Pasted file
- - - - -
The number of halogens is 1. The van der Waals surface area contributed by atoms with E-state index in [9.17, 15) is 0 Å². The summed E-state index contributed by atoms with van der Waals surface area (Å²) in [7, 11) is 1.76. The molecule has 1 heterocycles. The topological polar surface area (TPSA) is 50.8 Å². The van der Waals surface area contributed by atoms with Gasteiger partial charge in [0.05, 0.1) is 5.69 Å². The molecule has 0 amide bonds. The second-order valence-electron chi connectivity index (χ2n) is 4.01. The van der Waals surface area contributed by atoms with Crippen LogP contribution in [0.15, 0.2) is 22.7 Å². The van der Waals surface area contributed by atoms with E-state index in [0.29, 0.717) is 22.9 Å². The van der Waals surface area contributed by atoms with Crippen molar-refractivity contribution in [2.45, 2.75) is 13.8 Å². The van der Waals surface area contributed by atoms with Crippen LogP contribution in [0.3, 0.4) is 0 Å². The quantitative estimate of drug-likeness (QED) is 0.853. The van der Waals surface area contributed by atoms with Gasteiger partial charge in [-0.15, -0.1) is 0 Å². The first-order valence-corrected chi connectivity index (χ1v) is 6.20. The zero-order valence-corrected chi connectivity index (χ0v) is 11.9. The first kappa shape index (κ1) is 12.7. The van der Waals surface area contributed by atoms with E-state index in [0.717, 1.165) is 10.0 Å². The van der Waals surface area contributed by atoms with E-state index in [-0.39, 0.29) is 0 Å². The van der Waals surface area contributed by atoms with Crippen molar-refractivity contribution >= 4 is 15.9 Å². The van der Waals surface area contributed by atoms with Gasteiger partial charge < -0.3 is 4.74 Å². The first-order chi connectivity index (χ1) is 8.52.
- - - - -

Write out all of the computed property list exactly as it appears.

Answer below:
The number of halogens is 1. The van der Waals surface area contributed by atoms with E-state index in [9.17, 15) is 0 Å². The summed E-state index contributed by atoms with van der Waals surface area (Å²) in [7, 11) is 1.76. The molecule has 1 heterocycles. The topological polar surface area (TPSA) is 50.8 Å². The van der Waals surface area contributed by atoms with Gasteiger partial charge in [0.05, 0.1) is 5.69 Å². The molecule has 0 amide bonds. The second-order valence-electron chi connectivity index (χ2n) is 4.01. The van der Waals surface area contributed by atoms with Crippen LogP contribution in [0.15, 0.2) is 22.7 Å². The van der Waals surface area contributed by atoms with E-state index in [0.29, 0.717) is 22.9 Å². The van der Waals surface area contributed by atoms with Crippen molar-refractivity contribution in [2.45, 2.75) is 13.8 Å². The van der Waals surface area contributed by atoms with Crippen LogP contribution in [0.3, 0.4) is 0 Å². The quantitative estimate of drug-likeness (QED) is 0.853. The van der Waals surface area contributed by atoms with Gasteiger partial charge in [-0.15, -0.1) is 0 Å². The first-order valence-corrected chi connectivity index (χ1v) is 6.20. The zero-order valence-corrected chi connectivity index (χ0v) is 11.9. The first kappa shape index (κ1) is 12.7. The van der Waals surface area contributed by atoms with E-state index in [0.717, 1.165) is 10.0 Å². The van der Waals surface area contributed by atoms with E-state index in [-0.39, 0.29) is 0 Å². The van der Waals surface area contributed by atoms with Crippen molar-refractivity contribution >= 4 is 15.9 Å². The van der Waals surface area contributed by atoms with Gasteiger partial charge < -0.3 is 4.74 Å². The first-order chi connectivity index (χ1) is 8.52.